Breathed into Wholeness: Catholicity and Life in the Spirit

by Mary Frohlich

Reviewed by Eileen Quinn Knight, Ph.D. Profiles in Catholicism



This book is part of a series of books about catholicity. The concept of catholicity became established in Christian thought through its appearance in the Nicene Creed, adopted in 381 by the First Council of Constantinople: “I believe in one, holy, catholic and apostolic church.” As part of the series on catholicity, the assigned focus of this book is “catholicity and the Spirit.” Basically, the purpose of the book is to explore the trajectory of the relation between human spirit and divine Spirit. Part 1 of the book is entitled “discovering Catholicity from within.” Chapter 1 explores the theological foundations as well as the methodological implications of the concept of catholicity from within. Chapter 2 explores an analysis of a variety of experiences that people assert are ‘spiritual’. In Part 2”In Search of Catholic Personhood” includes four chapters which includes a wide range of sociological assessments of the impact of modernity on how people form their sense of self. In Chapter 4 the author examines briefly the theological proposals for a ‘catholic personality; that can bear the tensions of both strong individuality and radical inclusivity followed by current debates on the nature and formation of human selfhood. Chapter 5 surveys how some of the concepts of quantum physics that offer new perspectives on what it means to be a spiritual being, and how spiritual change may occur. It provides us with the question of whether ecological patterns of the earth and cosmos can be developed as a way of life. In Part 3, focuses on the Spirit’s “breathing in” which is experienced in human life as being drawn radically beyond oneself into communion. The next section focuses on “breathing-out” which is experienced by human persons as the necessity of constructing a narrative of the self as the scaffold of action in the world. The final chapters explore how spiritual experiences can blossom into a sense of vocation and the discovery of personal charisms that contribute to the ecclesial and social projects of building communion among people. This section further purports that trauma interrupts this self-construction but can also clear the way for deep transformation. Development of skills for prophetic and contemplative dialogue is a key to such projects. On the whole this book seems to want to draw all who read it to a sense of mysticism.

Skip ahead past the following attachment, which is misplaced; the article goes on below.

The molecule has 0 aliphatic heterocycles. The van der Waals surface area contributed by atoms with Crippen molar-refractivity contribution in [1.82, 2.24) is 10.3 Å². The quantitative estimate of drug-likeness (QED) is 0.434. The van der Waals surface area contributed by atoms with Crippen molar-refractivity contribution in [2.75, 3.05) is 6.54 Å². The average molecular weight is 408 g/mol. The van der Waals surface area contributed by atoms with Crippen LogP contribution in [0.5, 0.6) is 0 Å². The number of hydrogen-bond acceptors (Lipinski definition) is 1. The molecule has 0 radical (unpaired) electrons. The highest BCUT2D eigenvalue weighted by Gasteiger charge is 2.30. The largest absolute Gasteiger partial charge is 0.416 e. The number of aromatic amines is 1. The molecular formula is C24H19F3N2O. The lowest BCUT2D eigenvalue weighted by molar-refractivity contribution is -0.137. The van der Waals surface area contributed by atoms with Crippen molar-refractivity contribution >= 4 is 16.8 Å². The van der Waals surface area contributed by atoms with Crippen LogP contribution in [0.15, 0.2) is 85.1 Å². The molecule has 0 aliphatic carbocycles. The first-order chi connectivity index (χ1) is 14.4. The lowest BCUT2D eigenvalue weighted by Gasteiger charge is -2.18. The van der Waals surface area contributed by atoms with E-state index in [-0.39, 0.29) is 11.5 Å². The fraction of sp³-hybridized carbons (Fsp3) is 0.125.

By taking the stance of catholicity from within, we commit ourselves to looking for the Spirit at work within creation. Both the results of the human and physical sciences and the testimonies of human experience became resources for our quest. More traditional biblical and theological resources were brought into play at a second stage to interpret and amplify the discoveries from ‘within’.


This interplay continues as we reflect on what differences the insights developed in this project may make for our own spiritual lives, our churches, and our societies. The author continues by exploring what may be learned of the Spirit through human experiences. A biblical perspective, however, strongly affirms that an experience of the Spirit is not given to a person simply for the sake of having an experience; it is rather, the urgent impetus of divine life filling one with the vitality, energy, and desire to participate in the Spirit’s own mission. If we were to name that mission, it might be communion. All the Spirit’s work is to bring all creation to an intimate and consummated communion in the loving heart of God.


Our personal spiritual experiences afford us a glimpse of that beautiful vision and light a spark in our hearts that may fuel lifelong efforts to do our part, however small, in fulfilling it.


This book fills our lives with the hope that each life makes a difference and that together we form the beauty of communion as the Body of Christ. As the Holy Spirit continues to reveal Himself through the experiences of people and of the saints, we see the importance of taking part in the mission of the Church both now and forever. The Bibliography and index add to the seriousness and importance of this book in the series.

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